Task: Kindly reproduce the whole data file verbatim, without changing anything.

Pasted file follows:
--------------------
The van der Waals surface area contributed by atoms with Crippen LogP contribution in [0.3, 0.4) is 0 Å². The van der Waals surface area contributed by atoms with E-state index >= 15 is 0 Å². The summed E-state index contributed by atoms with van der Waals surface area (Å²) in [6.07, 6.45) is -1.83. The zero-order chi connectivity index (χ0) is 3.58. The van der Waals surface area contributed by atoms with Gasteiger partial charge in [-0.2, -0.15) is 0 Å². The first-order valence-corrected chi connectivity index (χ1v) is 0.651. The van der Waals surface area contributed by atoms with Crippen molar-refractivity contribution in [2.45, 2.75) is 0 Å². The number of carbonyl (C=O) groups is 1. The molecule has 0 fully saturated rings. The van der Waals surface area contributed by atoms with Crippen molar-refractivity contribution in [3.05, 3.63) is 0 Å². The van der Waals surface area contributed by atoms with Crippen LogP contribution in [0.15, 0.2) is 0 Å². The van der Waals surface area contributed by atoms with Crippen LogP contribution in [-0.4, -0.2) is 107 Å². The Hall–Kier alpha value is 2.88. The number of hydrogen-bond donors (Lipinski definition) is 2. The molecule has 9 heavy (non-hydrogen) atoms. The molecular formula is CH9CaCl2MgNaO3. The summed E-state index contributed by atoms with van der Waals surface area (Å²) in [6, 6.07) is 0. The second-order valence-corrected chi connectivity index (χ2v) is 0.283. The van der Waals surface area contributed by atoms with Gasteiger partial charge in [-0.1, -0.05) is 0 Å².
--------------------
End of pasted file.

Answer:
The van der Waals surface area contributed by atoms with Crippen LogP contribution in [0.3, 0.4) is 0 Å². The van der Waals surface area contributed by atoms with E-state index >= 15 is 0 Å². The summed E-state index contributed by atoms with van der Waals surface area (Å²) in [6.07, 6.45) is -1.83. The zero-order chi connectivity index (χ0) is 3.58. The van der Waals surface area contributed by atoms with Gasteiger partial charge in [-0.2, -0.15) is 0 Å². The first-order valence-corrected chi connectivity index (χ1v) is 0.651. The van der Waals surface area contributed by atoms with Crippen molar-refractivity contribution in [2.45, 2.75) is 0 Å². The number of carbonyl (C=O) groups is 1. The molecule has 0 fully saturated rings. The van der Waals surface area contributed by atoms with Crippen molar-refractivity contribution in [3.05, 3.63) is 0 Å². The van der Waals surface area contributed by atoms with Crippen LogP contribution in [0.15, 0.2) is 0 Å². The van der Waals surface area contributed by atoms with Crippen LogP contribution in [-0.4, -0.2) is 107 Å². The Hall–Kier alpha value is 2.88. The number of hydrogen-bond donors (Lipinski definition) is 2. The molecule has 9 heavy (non-hydrogen) atoms. The molecular formula is CH9CaCl2MgNaO3. The summed E-state index contributed by atoms with van der Waals surface area (Å²) in [6, 6.07) is 0. The second-order valence-corrected chi connectivity index (χ2v) is 0.283. The van der Waals surface area contributed by atoms with Gasteiger partial charge in [-0.1, -0.05) is 0 Å².